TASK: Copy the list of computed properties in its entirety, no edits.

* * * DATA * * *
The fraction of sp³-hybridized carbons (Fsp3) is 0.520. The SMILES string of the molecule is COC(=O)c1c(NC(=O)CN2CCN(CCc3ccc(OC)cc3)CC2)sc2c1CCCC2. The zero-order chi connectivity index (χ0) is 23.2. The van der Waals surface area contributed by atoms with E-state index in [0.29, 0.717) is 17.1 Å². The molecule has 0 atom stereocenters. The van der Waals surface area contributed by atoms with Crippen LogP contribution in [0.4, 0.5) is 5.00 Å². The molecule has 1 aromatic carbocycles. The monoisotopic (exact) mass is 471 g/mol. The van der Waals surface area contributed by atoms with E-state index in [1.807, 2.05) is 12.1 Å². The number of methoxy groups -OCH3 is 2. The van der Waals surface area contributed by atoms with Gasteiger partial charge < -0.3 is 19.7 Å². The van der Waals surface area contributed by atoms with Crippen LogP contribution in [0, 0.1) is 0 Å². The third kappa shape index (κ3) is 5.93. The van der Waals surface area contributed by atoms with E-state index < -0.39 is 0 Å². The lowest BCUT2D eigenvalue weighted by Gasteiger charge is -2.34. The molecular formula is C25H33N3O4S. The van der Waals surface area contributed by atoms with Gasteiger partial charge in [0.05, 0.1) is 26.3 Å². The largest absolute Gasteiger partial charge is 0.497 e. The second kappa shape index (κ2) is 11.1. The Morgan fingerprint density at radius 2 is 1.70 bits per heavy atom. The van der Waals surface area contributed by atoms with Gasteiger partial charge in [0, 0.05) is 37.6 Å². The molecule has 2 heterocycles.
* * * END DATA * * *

The fraction of sp³-hybridized carbons (Fsp3) is 0.520. The SMILES string of the molecule is COC(=O)c1c(NC(=O)CN2CCN(CCc3ccc(OC)cc3)CC2)sc2c1CCCC2. The zero-order chi connectivity index (χ0) is 23.2. The van der Waals surface area contributed by atoms with E-state index in [0.29, 0.717) is 17.1 Å². The molecule has 0 atom stereocenters. The van der Waals surface area contributed by atoms with Crippen LogP contribution in [0.4, 0.5) is 5.00 Å². The molecule has 1 aromatic carbocycles. The monoisotopic (exact) mass is 471 g/mol. The van der Waals surface area contributed by atoms with E-state index in [1.807, 2.05) is 12.1 Å². The number of methoxy groups -OCH3 is 2. The van der Waals surface area contributed by atoms with Gasteiger partial charge < -0.3 is 19.7 Å². The van der Waals surface area contributed by atoms with Crippen LogP contribution in [0, 0.1) is 0 Å². The third kappa shape index (κ3) is 5.93. The van der Waals surface area contributed by atoms with E-state index < -0.39 is 0 Å². The lowest BCUT2D eigenvalue weighted by Gasteiger charge is -2.34. The molecular formula is C25H33N3O4S. The van der Waals surface area contributed by atoms with Gasteiger partial charge in [0.05, 0.1) is 26.3 Å². The largest absolute Gasteiger partial charge is 0.497 e. The second kappa shape index (κ2) is 11.1. The Morgan fingerprint density at radius 2 is 1.70 bits per heavy atom. The van der Waals surface area contributed by atoms with Gasteiger partial charge in [0, 0.05) is 37.6 Å². The molecule has 2 heterocycles.